Adoption and the machine

27 Sep
I intended to watch the three adoption related documentaries on PBS. I recorded the first and it took me over a week to get up the courage to watch it. I could not watch the other two, I was not strong enough because I know the message that they contain. That the adoption machine does not work and creates chaos and pain and completely unnecessary suffering.
At the same time adoption in its purest form can work. Adoption as a solution as a last result worked for a long time. Or in other words adoption when all other avenue of support fail. That worked for me until I understood the ramifications of the adoption machine and that overwhelmed and destroyed the true good of adoption, and the impact became too great for me to ignore anymore. Even then it was hard to accept that it could be corrupted by greed and desires instead of the best interests of the child when all else failed.
My life was good. In my eyes the sun rose and set on my dad and if he was still here, the sun would still rise and set because of him and him alone. He was and is still the best man who ever walked on this earth, I have never met his equal and doubt I ever will. The world became less than the day he passed away. But you see, dad was from the era before the adoption machine, so mom and dad adopted to provide a family for a child – not to find a child for their family. It is that simple. To provide a loving home to a child who needs a home. And that is what they did. They adopted and we became family. I am not saying others do not adopt for this reason as I know others that have. It’s just the adoption machine has also created a demand that is unrealistic and to supply that demand, lines that should never be crossed, are crossed.
The act of adoption did not erase my other family, it simply added to it, even if we would never know who my family was. Mom and dad never feared we would leave them if we found our other family, why would they? we were family. They never hid the fact that we had another family, another mother and father. They did not shy away from talking about adoption. They raised me to be a critical thinker with mindful understanding of realities for others. To assess what politics lay behind societies rules. To dig deep and understand core issues before making my decision on any subject.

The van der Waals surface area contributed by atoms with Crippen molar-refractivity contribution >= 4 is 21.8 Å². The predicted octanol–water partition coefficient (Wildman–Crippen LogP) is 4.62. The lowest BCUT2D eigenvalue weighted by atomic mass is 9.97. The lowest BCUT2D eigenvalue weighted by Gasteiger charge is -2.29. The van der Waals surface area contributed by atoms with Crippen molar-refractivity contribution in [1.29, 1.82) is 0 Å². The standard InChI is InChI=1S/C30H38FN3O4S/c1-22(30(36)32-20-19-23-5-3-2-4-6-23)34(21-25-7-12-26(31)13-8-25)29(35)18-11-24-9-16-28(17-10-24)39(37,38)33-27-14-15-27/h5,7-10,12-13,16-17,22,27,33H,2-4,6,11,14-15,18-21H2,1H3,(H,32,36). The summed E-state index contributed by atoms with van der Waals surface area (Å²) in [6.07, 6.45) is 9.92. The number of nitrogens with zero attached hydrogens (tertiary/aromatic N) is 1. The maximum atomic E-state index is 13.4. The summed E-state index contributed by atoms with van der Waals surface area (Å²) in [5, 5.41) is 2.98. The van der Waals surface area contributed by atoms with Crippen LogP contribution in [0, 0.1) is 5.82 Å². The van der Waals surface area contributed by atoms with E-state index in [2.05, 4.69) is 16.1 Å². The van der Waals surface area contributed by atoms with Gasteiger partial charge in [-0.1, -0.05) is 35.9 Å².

Today I see parents carefully crafting their child’s adoption narrative. The way they want their child to view their adoption. I can understand this desire but question the motives behind it. Is it for the parents comfort level or the child’s well being or even perhaps both reasons. Again, understandable but desirable? Truly in the best interests of the child first and foremost? Would it not be better to just present the facts and provide the child with the skills necessary to mind fully come to their own conclusion? Or is it the right thing to craft the narrative at an early age and then teach critical thinking later? I wish I remembered more of what my mom and dad said when I was that little. All I can remember is my story and the reasons why society dictated I be placed, nothing about what I was told to think about adoption. Perhaps they just left it up to me to figure out.
What do you think when you read statements like: I was careful to present the birth parent info to my daughter just the way I wanted her to have it…or…I will mould and shape her understanding of her complex past…or…I don’t even want to call them mommy and daddy, but birth mother and birth father.
To me those statements above tell me their feelings are first and foremost but they don’t realize it. They truly believe it is in their child’s best interest but is it? Or is it telling the adoptee how they must see their adoption, and how they will accept their adopted status? Are they teaching their child how to think critically or telling their child what they want them to think? Are all the’ how to’ books teaching this new generation of parents helping or hurting in crafting the adoptive narrative for their child? Am I over analyzing it or just looking at it critically through the eyes of an adult?
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Posted by on September 27, 2010 in Ethics, Uncategorized


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